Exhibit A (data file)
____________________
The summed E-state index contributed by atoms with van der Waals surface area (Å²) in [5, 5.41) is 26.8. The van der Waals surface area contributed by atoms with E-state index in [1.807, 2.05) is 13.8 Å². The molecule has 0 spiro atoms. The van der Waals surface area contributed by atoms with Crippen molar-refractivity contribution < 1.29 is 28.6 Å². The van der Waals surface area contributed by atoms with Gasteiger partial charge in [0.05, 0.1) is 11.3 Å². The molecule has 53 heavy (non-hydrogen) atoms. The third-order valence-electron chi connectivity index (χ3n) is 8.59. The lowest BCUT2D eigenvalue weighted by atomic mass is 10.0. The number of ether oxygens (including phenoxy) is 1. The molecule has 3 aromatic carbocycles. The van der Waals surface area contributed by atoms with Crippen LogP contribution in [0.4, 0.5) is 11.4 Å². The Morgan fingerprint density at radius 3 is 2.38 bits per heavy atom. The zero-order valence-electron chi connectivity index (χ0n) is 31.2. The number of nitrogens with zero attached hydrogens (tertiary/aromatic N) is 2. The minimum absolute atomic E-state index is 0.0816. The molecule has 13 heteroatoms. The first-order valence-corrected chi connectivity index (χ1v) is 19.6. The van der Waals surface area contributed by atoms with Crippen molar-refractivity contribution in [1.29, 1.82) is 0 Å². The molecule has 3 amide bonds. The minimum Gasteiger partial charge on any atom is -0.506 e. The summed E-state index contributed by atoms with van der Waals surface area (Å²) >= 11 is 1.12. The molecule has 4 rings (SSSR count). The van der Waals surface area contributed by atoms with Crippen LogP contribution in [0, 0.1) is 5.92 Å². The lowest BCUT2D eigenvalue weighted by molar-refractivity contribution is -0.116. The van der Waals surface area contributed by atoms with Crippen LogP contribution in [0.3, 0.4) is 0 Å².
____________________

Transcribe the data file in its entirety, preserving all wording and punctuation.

The summed E-state index contributed by atoms with van der Waals surface area (Å²) in [5, 5.41) is 26.8. The van der Waals surface area contributed by atoms with E-state index in [1.807, 2.05) is 13.8 Å². The molecule has 0 spiro atoms. The van der Waals surface area contributed by atoms with Crippen molar-refractivity contribution < 1.29 is 28.6 Å². The van der Waals surface area contributed by atoms with Gasteiger partial charge in [0.05, 0.1) is 11.3 Å². The molecule has 53 heavy (non-hydrogen) atoms. The third-order valence-electron chi connectivity index (χ3n) is 8.59. The lowest BCUT2D eigenvalue weighted by atomic mass is 10.0. The number of ether oxygens (including phenoxy) is 1. The molecule has 3 aromatic carbocycles. The van der Waals surface area contributed by atoms with Crippen LogP contribution in [0.4, 0.5) is 11.4 Å². The Morgan fingerprint density at radius 3 is 2.38 bits per heavy atom. The zero-order valence-electron chi connectivity index (χ0n) is 31.2. The number of nitrogens with zero attached hydrogens (tertiary/aromatic N) is 2. The minimum absolute atomic E-state index is 0.0816. The molecule has 13 heteroatoms. The first-order valence-corrected chi connectivity index (χ1v) is 19.6. The van der Waals surface area contributed by atoms with Crippen molar-refractivity contribution in [1.29, 1.82) is 0 Å². The molecule has 3 amide bonds. The minimum Gasteiger partial charge on any atom is -0.506 e. The summed E-state index contributed by atoms with van der Waals surface area (Å²) >= 11 is 1.12. The molecule has 4 rings (SSSR count). The van der Waals surface area contributed by atoms with Crippen LogP contribution in [0, 0.1) is 5.92 Å². The lowest BCUT2D eigenvalue weighted by molar-refractivity contribution is -0.116. The van der Waals surface area contributed by atoms with Crippen LogP contribution in [0.3, 0.4) is 0 Å².